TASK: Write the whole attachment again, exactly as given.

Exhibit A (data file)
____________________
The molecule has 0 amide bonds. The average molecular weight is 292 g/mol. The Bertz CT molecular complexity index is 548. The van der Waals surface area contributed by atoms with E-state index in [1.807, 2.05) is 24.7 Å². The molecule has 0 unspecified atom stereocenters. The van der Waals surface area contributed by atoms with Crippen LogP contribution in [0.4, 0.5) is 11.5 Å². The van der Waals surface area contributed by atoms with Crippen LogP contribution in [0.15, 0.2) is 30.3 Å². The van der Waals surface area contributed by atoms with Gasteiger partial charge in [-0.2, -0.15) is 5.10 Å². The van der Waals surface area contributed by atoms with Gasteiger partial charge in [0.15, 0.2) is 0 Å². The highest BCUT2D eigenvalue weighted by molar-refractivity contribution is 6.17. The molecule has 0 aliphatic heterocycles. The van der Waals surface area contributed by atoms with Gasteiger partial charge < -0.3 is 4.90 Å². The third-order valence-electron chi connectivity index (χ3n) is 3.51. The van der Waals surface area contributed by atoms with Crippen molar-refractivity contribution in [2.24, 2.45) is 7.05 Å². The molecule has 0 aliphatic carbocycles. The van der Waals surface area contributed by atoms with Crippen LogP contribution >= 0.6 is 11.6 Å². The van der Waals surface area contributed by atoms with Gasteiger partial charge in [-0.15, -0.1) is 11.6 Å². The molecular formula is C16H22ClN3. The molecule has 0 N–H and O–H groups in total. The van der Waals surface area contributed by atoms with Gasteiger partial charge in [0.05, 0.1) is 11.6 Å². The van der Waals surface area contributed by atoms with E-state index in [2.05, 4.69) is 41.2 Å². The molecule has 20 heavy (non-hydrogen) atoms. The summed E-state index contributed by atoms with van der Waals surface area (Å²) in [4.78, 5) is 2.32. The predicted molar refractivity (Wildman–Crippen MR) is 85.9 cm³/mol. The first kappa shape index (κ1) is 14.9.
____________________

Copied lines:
The molecule has 0 amide bonds. The average molecular weight is 292 g/mol. The Bertz CT molecular complexity index is 548. The van der Waals surface area contributed by atoms with E-state index in [1.807, 2.05) is 24.7 Å². The molecule has 0 unspecified atom stereocenters. The van der Waals surface area contributed by atoms with Crippen LogP contribution in [0.4, 0.5) is 11.5 Å². The van der Waals surface area contributed by atoms with Crippen LogP contribution in [0.15, 0.2) is 30.3 Å². The van der Waals surface area contributed by atoms with Gasteiger partial charge in [-0.2, -0.15) is 5.10 Å². The van der Waals surface area contributed by atoms with Gasteiger partial charge in [0.15, 0.2) is 0 Å². The highest BCUT2D eigenvalue weighted by molar-refractivity contribution is 6.17. The molecule has 0 aliphatic heterocycles. The van der Waals surface area contributed by atoms with Gasteiger partial charge < -0.3 is 4.90 Å². The third-order valence-electron chi connectivity index (χ3n) is 3.51. The van der Waals surface area contributed by atoms with Crippen molar-refractivity contribution in [2.24, 2.45) is 7.05 Å². The molecule has 0 aliphatic carbocycles. The van der Waals surface area contributed by atoms with Crippen LogP contribution >= 0.6 is 11.6 Å². The van der Waals surface area contributed by atoms with Gasteiger partial charge in [-0.15, -0.1) is 11.6 Å². The molecular formula is C16H22ClN3. The molecule has 0 N–H and O–H groups in total. The van der Waals surface area contributed by atoms with Gasteiger partial charge in [0.05, 0.1) is 11.6 Å². The van der Waals surface area contributed by atoms with E-state index in [2.05, 4.69) is 41.2 Å². The molecule has 20 heavy (non-hydrogen) atoms. The summed E-state index contributed by atoms with van der Waals surface area (Å²) in [4.78, 5) is 2.32. The predicted molar refractivity (Wildman–Crippen MR) is 85.9 cm³/mol. The first kappa shape index (κ1) is 14.9.